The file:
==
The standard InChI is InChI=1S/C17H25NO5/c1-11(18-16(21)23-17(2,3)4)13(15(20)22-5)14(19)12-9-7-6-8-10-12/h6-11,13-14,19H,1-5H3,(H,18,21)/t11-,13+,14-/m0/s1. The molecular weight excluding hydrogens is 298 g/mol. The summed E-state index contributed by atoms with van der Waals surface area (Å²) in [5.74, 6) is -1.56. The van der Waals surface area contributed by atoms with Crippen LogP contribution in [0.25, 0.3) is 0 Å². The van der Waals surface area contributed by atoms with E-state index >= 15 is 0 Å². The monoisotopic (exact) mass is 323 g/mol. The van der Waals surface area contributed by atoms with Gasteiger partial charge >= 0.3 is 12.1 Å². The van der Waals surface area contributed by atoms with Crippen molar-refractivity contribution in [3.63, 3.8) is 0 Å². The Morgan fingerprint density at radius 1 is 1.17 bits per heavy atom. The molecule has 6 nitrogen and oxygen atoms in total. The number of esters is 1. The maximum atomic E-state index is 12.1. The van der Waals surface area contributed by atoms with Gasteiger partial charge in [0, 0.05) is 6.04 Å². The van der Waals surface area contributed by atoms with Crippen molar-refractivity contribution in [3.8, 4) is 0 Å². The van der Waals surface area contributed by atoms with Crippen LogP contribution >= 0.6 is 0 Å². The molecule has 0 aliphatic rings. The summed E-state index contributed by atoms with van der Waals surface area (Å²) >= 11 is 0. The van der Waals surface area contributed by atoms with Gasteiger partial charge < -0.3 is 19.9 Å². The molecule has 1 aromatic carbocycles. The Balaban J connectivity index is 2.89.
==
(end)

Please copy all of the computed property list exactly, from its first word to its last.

The standard InChI is InChI=1S/C17H25NO5/c1-11(18-16(21)23-17(2,3)4)13(15(20)22-5)14(19)12-9-7-6-8-10-12/h6-11,13-14,19H,1-5H3,(H,18,21)/t11-,13+,14-/m0/s1. The molecular weight excluding hydrogens is 298 g/mol. The summed E-state index contributed by atoms with van der Waals surface area (Å²) in [5.74, 6) is -1.56. The van der Waals surface area contributed by atoms with Crippen LogP contribution in [0.25, 0.3) is 0 Å². The van der Waals surface area contributed by atoms with E-state index >= 15 is 0 Å². The monoisotopic (exact) mass is 323 g/mol. The van der Waals surface area contributed by atoms with Gasteiger partial charge >= 0.3 is 12.1 Å². The van der Waals surface area contributed by atoms with Crippen molar-refractivity contribution in [3.63, 3.8) is 0 Å². The Morgan fingerprint density at radius 1 is 1.17 bits per heavy atom. The molecule has 6 nitrogen and oxygen atoms in total. The number of esters is 1. The maximum atomic E-state index is 12.1. The van der Waals surface area contributed by atoms with Gasteiger partial charge in [0, 0.05) is 6.04 Å². The van der Waals surface area contributed by atoms with Crippen molar-refractivity contribution in [3.8, 4) is 0 Å². The van der Waals surface area contributed by atoms with Crippen LogP contribution >= 0.6 is 0 Å². The molecule has 0 aliphatic rings. The summed E-state index contributed by atoms with van der Waals surface area (Å²) >= 11 is 0. The van der Waals surface area contributed by atoms with Gasteiger partial charge < -0.3 is 19.9 Å². The molecule has 1 aromatic carbocycles. The Balaban J connectivity index is 2.89.